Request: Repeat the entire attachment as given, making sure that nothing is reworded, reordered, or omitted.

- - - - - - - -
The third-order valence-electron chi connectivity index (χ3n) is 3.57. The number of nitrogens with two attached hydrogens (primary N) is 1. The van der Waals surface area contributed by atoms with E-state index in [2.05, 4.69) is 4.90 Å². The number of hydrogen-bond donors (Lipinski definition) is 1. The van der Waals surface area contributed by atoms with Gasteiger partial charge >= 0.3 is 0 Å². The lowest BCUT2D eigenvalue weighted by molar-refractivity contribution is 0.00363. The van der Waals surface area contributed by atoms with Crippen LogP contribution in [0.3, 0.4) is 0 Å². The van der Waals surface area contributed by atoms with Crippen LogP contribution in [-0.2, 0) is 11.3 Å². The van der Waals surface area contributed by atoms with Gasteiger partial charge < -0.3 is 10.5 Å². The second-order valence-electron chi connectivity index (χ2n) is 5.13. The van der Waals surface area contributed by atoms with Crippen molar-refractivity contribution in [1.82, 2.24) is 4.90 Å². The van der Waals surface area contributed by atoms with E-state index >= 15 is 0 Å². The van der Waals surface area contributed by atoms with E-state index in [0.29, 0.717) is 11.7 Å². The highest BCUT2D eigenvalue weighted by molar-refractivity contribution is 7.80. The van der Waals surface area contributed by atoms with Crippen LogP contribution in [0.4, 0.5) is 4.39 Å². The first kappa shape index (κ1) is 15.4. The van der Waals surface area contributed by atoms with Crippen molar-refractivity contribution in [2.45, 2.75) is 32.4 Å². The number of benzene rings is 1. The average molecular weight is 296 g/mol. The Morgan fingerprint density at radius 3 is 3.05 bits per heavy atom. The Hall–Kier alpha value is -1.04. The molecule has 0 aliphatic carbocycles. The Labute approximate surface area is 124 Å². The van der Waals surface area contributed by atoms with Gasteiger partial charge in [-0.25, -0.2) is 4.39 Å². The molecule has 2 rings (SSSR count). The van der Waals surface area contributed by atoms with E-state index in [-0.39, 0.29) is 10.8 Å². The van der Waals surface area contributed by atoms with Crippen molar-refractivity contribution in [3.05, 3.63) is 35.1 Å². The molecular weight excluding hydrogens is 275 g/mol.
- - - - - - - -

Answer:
The third-order valence-electron chi connectivity index (χ3n) is 3.57. The number of nitrogens with two attached hydrogens (primary N) is 1. The van der Waals surface area contributed by atoms with E-state index in [2.05, 4.69) is 4.90 Å². The number of hydrogen-bond donors (Lipinski definition) is 1. The van der Waals surface area contributed by atoms with Gasteiger partial charge >= 0.3 is 0 Å². The lowest BCUT2D eigenvalue weighted by molar-refractivity contribution is 0.00363. The van der Waals surface area contributed by atoms with Crippen LogP contribution in [0.3, 0.4) is 0 Å². The van der Waals surface area contributed by atoms with Crippen LogP contribution in [-0.2, 0) is 11.3 Å². The van der Waals surface area contributed by atoms with Gasteiger partial charge < -0.3 is 10.5 Å². The second-order valence-electron chi connectivity index (χ2n) is 5.13. The van der Waals surface area contributed by atoms with Crippen molar-refractivity contribution in [1.82, 2.24) is 4.90 Å². The van der Waals surface area contributed by atoms with E-state index >= 15 is 0 Å². The van der Waals surface area contributed by atoms with E-state index in [0.29, 0.717) is 11.7 Å². The highest BCUT2D eigenvalue weighted by molar-refractivity contribution is 7.80. The van der Waals surface area contributed by atoms with Crippen LogP contribution in [0.4, 0.5) is 4.39 Å². The first kappa shape index (κ1) is 15.4. The van der Waals surface area contributed by atoms with Crippen molar-refractivity contribution in [2.45, 2.75) is 32.4 Å². The number of benzene rings is 1. The average molecular weight is 296 g/mol. The Morgan fingerprint density at radius 3 is 3.05 bits per heavy atom. The Hall–Kier alpha value is -1.04. The molecule has 0 aliphatic carbocycles. The Labute approximate surface area is 124 Å². The van der Waals surface area contributed by atoms with Gasteiger partial charge in [-0.25, -0.2) is 4.39 Å². The molecule has 2 rings (SSSR count). The van der Waals surface area contributed by atoms with E-state index in [-0.39, 0.29) is 10.8 Å². The van der Waals surface area contributed by atoms with Crippen molar-refractivity contribution in [3.05, 3.63) is 35.1 Å². The molecular weight excluding hydrogens is 275 g/mol.